Tour Edge Exotics CB Pro Tungsten Irons: ClubTest 2016

March 11, 2016



CATEGORY: Game Improvement Irons
PRICE: $800, steel; $900, graphite
WE TESTED: 3–PW with KBS Tour 90 steel shafts and 3–PW with UST Mamiya Recoil graphite shafts
KEY TECHNOLOGIES: Each hollow head has tungsten in the sole to dial-in weighting and optimize launch.


PLAYABILITY: Wide, blunt sole skips through the ground — a great choice for sweeping swings; one of the best from fairway bunkers; decent lateral maneuverability — works the ball both ways without overcooking it; overall, plays something like a hybrid set, without the stigma.
ACCURACY/FORGIVENESS: A set-it-and-forget-it club; thin shots get enough oomph, and they’re really hard to hit fat; most shots hold the line, even on bad swings; toe shots tend to stay near the target line.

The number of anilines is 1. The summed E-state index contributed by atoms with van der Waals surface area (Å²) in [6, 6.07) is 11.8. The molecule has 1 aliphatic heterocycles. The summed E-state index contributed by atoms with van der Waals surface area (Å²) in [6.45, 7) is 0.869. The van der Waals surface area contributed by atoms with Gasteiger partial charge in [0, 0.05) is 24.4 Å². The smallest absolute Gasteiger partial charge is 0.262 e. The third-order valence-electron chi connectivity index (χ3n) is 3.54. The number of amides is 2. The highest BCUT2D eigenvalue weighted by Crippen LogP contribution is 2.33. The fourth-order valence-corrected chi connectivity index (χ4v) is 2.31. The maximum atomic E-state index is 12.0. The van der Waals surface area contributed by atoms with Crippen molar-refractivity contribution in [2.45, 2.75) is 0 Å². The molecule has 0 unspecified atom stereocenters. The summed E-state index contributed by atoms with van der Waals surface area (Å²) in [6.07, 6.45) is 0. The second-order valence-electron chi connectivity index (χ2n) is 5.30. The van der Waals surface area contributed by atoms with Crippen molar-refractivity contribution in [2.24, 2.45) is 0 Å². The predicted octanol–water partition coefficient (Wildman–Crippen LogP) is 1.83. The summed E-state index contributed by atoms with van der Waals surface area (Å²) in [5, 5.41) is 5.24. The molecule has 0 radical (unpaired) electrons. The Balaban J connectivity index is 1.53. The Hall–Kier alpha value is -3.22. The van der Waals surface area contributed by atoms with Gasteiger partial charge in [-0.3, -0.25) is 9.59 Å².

DISTANCE CONTROL: Honest, true-to-the-number distances — not juiced, but predictable; consistent gaps between clubs; long irons get up and go like hybrids — a beautiful thing when struck on center.
FEEL: Flush shots are rewarded with a well-tuned sound; tungsten weighting on the sole offers nice head weight — paired with the Recoil shaft, it imparts a head-heavy kick and next to no vibration; rock-steady and stable — the CB Pro powers a path to the ball.
LOOK: An interesting design — an enclosed cavity exudes a faux muscleback appearance, sort of like an inflated blade; the long, beefy head doesn’t overdo the offset, while the brushed finish highlights the hitting area.


In an age of jacked lofts and juiced distances, the CB Pro Tungsten’s power is a bit quaint; thick, hefty head can be difficult to judge on pitches and partial shots; one or two guys say the clubs are less forgiving than their size suggests; feedback can be tough to translate.

BOTTOM LINE: A Game Improvement iron with a distinct style and performance. Solid long irons, generous stability and just a bit of creativity are its main selling points.

NEXT REVIEW: Wilson Staff C200 Irons